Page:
An Army private suspected of leaking tens of thousands of classified Afghan War documents has been transferred from Kuwait to a Marine Corps brig in Quantico, Virginia, where he remains in custody.

Pfc. Bradley Manning, a 22-year-old intelligence analyst formerly posted in Iraq, is the focus of a military investigation into the publication of 75,000 secret Army logs sent from Afghanistan between 2004 and 2009. Manning has already been charged over the leaking a video of a fatal 2007 helicopter strike that appeared on the WikiLeaks website in April.

Defense officials said Thursday that they had found concrete evidence linking Manning to the Afghan leaks, but are still combing through computers he used to determine what other material he may have stolen. WikiLeaks is believed to possess another 15,000 sensitive logs.

Manning will remain in confinement as the military continues its investigation and attempts to determine who helped him to provide the documents to the website, defense sources said.

Top Pentagon officials slammed WikiLeaks founder Julian Assange as having "blood ... on his hands" for releasing the sensitive documents, which appeared to include the names of Afghans enlisted as classified U.S. military informants.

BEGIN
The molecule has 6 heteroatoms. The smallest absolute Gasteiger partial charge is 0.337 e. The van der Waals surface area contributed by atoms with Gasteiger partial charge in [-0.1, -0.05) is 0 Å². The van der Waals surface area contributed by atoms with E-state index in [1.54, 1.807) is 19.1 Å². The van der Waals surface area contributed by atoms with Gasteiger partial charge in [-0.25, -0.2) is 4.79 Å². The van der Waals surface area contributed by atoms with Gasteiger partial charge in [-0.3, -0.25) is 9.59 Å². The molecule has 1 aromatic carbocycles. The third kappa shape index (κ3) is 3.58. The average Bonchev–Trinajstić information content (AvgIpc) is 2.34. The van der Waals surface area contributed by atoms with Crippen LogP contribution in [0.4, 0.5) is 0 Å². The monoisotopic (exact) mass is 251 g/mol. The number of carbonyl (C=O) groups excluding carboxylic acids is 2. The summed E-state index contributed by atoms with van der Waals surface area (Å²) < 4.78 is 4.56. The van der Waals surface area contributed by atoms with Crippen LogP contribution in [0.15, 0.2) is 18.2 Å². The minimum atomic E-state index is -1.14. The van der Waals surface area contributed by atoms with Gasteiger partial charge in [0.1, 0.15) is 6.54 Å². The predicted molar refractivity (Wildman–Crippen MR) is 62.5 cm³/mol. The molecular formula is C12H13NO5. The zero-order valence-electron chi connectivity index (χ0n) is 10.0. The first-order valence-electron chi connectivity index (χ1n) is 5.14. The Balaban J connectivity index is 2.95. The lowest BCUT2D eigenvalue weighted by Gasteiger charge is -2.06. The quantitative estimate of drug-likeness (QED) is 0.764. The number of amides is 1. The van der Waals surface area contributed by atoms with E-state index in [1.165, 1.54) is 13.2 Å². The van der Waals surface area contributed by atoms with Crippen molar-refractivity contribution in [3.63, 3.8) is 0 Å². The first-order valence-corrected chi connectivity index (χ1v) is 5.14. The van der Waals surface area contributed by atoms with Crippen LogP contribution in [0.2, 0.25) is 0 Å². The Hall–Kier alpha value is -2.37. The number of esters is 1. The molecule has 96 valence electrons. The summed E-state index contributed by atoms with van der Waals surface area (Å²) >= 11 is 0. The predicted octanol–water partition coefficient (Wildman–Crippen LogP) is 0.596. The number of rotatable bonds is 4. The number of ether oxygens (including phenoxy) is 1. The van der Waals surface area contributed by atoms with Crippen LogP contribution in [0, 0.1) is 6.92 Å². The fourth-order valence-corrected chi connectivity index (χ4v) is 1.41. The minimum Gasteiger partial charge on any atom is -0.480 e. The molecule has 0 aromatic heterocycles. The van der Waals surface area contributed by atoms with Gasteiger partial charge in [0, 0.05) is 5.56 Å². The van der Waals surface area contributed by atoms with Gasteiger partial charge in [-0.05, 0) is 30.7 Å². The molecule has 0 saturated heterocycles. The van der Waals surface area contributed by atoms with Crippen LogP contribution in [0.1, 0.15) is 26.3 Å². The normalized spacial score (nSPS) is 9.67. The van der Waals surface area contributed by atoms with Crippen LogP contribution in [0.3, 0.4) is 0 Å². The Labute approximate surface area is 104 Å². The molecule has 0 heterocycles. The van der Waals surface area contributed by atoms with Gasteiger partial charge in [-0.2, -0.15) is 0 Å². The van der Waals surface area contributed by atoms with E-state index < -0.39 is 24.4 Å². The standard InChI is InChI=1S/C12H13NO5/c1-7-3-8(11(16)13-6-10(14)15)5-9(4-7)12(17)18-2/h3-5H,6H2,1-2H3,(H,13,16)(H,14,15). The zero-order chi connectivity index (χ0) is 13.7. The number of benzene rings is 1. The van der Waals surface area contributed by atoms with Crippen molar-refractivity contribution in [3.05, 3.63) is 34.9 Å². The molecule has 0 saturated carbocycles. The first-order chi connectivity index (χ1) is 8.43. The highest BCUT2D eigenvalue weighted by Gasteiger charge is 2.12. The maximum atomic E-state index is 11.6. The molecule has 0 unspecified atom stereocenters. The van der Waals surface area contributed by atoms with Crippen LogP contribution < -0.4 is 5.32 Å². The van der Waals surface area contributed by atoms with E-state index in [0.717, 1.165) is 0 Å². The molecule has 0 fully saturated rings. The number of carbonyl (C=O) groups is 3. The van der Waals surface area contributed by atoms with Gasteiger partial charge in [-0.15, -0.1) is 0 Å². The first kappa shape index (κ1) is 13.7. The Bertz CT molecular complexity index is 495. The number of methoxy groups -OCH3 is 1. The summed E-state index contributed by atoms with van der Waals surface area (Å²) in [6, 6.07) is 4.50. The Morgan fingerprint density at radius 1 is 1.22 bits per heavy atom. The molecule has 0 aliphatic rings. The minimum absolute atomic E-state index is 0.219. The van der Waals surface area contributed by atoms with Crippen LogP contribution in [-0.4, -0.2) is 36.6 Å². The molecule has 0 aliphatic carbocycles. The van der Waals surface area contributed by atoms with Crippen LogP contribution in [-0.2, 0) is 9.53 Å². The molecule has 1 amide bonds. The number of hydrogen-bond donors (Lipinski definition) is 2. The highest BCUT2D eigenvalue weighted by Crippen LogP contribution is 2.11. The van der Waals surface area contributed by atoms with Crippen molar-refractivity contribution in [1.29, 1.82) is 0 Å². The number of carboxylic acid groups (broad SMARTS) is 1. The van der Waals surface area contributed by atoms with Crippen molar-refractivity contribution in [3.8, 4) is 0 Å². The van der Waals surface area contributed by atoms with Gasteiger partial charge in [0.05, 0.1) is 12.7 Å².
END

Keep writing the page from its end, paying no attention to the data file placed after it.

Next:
"Mr. Assange can say whatever he likes about the greater good he thinks he and his source are doing, but the truth is they might already have on their hands the blood of some young soldier or that of an Afghan family," Joint Chiefs of Staff Chairman Adm. Mike Mullen said.

Manning had been confined at Camp Arifjan in Kuwait since May 29, and was charged in July with 12 counts of violating Army codes and regulation. Those charges were pressed before the release of the massive cache of classified documents this week.

The charges currently pressed stem from the released of a video in April showing a U.S. helicopter missile strike in Iraq that killed a number of suspected militants, as well as a Reuters reporter and his assistant.

Manning's commanding general in Iraq requested the transfer to the U.S., expecting a potentially lengthy pre-trial confinement because of the complexity of charges and an ongoing investigation, according to military officials.